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There are two nested for loops. I'm not sure but I think that it's geometric series, but I cannot get well solution for it. What I tried is below up to now,

$$ \sum _{i=0}^{log\left(n-1\right)}\:\sum _{j=0}^{i-1}\:1 $$ $$ \sum _{i=0}^n\:\sum _{j=0}^n\:\left(\frac{1}{2}\right)^j $$

At first, I thought it's $O(nlogn)$ but instead as far as I research the right result is $O(n)$.

int try(int n) {   
    int sum = 0;   
    for (int i = n; i > 0; i /= 2) {     
        for (int j = 0; j < i; j++) {      
          sum += 1; 
          }
    }  
    return sum;
} 

Could you show its sigma notation with its complexity? I want to comprehend it.

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  • $\begingroup$ Are you sure your return statement is aligned correctly? Also, is your question about algorithm complexity? or how big is the output? $\endgroup$ – Siong Thye Goh Oct 14 '17 at 23:40
  • $\begingroup$ it's aligned now better and about algorithm complexity. @SiongThyeGoh $\endgroup$ – itsnotmyrealname Oct 15 '17 at 0:37
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The complexity is basically how many times the "sum+=1;" line is executed, since it is the line that is executed most often. How many times then?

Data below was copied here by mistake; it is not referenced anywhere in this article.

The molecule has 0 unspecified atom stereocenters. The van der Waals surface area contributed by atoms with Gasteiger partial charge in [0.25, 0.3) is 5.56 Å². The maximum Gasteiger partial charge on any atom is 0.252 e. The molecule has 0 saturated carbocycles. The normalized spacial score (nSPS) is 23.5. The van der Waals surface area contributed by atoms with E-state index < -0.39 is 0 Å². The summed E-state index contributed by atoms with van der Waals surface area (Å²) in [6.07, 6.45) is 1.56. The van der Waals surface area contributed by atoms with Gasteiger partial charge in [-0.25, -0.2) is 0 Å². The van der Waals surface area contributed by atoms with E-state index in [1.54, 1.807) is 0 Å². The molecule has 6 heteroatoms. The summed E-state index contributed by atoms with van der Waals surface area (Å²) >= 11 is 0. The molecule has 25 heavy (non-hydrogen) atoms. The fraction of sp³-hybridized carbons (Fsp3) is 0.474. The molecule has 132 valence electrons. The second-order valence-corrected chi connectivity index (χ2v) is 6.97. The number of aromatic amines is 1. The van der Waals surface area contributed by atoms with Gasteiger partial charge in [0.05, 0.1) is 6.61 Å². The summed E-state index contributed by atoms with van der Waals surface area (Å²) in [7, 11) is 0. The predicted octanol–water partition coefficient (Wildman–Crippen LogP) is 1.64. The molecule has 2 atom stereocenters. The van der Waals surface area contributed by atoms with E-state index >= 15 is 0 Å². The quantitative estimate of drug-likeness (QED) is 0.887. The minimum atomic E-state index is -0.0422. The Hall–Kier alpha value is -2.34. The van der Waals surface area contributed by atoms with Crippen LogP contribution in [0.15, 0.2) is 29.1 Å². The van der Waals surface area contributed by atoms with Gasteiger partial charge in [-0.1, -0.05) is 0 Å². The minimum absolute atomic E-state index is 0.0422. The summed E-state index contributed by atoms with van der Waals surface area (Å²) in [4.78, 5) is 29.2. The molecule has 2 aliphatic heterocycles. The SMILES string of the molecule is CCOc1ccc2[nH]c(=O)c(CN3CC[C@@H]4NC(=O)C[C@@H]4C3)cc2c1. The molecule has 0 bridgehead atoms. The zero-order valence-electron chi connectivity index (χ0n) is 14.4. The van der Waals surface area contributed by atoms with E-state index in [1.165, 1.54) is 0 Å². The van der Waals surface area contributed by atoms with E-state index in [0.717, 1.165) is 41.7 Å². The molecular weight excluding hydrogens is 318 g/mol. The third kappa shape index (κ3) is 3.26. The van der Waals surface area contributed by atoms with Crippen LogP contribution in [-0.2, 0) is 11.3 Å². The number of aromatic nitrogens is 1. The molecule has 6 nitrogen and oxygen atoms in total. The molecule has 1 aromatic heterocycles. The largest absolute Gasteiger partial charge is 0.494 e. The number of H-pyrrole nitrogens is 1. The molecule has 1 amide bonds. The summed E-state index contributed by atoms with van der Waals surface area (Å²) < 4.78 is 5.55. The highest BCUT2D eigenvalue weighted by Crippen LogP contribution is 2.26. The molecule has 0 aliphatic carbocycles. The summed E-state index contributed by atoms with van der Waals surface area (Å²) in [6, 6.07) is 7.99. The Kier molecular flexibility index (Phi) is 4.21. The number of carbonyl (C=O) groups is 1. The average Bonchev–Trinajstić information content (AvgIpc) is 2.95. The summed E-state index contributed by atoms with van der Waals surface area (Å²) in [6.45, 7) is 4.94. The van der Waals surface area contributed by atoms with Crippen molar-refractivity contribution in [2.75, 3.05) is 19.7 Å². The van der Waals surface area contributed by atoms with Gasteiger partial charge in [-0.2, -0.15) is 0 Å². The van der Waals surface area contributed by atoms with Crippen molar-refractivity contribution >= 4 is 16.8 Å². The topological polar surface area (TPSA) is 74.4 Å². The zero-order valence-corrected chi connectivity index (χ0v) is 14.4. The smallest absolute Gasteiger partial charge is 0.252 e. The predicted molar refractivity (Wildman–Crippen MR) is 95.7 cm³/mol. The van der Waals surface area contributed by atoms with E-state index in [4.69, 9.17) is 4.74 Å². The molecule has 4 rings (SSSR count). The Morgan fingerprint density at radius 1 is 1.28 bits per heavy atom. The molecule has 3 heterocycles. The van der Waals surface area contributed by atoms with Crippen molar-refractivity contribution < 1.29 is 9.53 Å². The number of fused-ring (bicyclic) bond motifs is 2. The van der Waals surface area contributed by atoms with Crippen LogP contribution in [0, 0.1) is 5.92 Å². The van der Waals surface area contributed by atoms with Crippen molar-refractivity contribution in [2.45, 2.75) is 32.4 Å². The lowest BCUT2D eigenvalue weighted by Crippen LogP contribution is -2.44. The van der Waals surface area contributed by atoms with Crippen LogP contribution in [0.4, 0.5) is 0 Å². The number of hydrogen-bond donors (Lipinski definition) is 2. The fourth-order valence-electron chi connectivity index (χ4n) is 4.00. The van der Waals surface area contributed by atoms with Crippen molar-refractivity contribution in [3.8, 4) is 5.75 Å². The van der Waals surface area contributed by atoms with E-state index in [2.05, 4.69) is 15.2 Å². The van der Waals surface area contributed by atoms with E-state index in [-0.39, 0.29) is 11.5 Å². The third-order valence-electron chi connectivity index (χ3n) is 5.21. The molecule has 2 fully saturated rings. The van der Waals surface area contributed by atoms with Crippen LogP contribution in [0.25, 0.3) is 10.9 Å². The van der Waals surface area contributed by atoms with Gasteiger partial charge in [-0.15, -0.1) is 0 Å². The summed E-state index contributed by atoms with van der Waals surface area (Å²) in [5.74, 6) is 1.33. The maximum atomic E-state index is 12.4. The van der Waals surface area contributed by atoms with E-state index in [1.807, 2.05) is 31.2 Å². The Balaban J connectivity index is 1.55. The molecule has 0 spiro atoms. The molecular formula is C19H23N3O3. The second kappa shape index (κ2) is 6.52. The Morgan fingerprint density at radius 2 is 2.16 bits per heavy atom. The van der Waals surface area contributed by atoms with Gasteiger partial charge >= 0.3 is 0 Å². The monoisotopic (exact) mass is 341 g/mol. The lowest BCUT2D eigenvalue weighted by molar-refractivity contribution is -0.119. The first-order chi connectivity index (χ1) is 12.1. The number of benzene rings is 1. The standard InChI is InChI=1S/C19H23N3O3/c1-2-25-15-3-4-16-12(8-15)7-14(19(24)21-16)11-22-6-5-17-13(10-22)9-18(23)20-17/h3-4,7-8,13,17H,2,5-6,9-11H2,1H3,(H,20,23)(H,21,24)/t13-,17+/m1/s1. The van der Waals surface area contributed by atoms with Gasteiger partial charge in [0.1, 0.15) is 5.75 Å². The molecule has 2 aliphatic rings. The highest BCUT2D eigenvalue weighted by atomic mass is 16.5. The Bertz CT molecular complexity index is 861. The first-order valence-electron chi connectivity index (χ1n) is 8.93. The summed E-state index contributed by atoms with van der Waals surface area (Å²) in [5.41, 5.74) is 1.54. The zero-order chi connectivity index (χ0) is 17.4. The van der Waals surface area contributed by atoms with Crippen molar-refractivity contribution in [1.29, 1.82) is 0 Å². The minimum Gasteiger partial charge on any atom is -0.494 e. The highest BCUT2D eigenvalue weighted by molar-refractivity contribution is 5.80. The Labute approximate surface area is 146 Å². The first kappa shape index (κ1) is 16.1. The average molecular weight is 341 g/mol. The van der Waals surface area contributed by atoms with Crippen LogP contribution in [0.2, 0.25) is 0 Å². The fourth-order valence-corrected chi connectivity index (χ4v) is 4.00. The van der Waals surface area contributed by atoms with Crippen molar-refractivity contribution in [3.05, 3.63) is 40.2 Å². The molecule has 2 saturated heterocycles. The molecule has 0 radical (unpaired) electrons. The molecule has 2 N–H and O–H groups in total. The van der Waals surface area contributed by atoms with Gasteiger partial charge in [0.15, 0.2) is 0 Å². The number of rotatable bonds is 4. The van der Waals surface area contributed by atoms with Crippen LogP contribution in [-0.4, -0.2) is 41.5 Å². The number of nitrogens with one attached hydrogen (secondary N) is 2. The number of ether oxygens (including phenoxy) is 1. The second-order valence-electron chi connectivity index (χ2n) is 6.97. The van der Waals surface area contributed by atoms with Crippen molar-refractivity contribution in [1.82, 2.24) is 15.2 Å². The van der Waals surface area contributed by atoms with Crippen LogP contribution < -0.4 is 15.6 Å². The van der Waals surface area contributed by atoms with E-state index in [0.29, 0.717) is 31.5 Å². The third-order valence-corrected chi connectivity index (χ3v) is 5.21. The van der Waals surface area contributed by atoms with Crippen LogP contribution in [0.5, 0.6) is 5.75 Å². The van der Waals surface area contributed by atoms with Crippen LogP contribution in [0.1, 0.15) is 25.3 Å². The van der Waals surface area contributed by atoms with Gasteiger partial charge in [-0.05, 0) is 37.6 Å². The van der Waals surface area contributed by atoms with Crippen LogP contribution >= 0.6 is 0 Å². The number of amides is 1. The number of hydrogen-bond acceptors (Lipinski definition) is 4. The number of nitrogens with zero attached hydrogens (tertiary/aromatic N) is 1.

$$n+\lfloor\frac{n}{2}\rfloor+\lfloor\frac{n}{2^2}\rfloor+\cdots\leq n+\frac{n}{2}+\frac{n}{2^2}+\cdots=2n.$$

So the time complexity is $\mathcal{O}(n)$, as the run time of the code is bounded by a constant times $n$.

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  • $\begingroup$ I have found the solution but I can't grasp it. $ \frac{n}{\:2}+\:\frac{n}{4}\:+\:\frac{n}{8}+\:...\:+\:\frac{n}{n^2} $. How did you obtain it? Also, could you show its sigma notations? $\endgroup$ – itsnotmyrealname Oct 15 '17 at 9:07
  • $\begingroup$ The sigma notation is $\sum_{k=0}^\infty\lfloor\frac{n}{2^k}\rfloor$ for the left-hand side. The floor is less than equal to the number itself. Then we sum a geometric series. There are only a finite number of nonzero terms in the sum of floors. Every term corresponds to one value of $i$. $\endgroup$ – Zhuoran He Oct 15 '17 at 15:56

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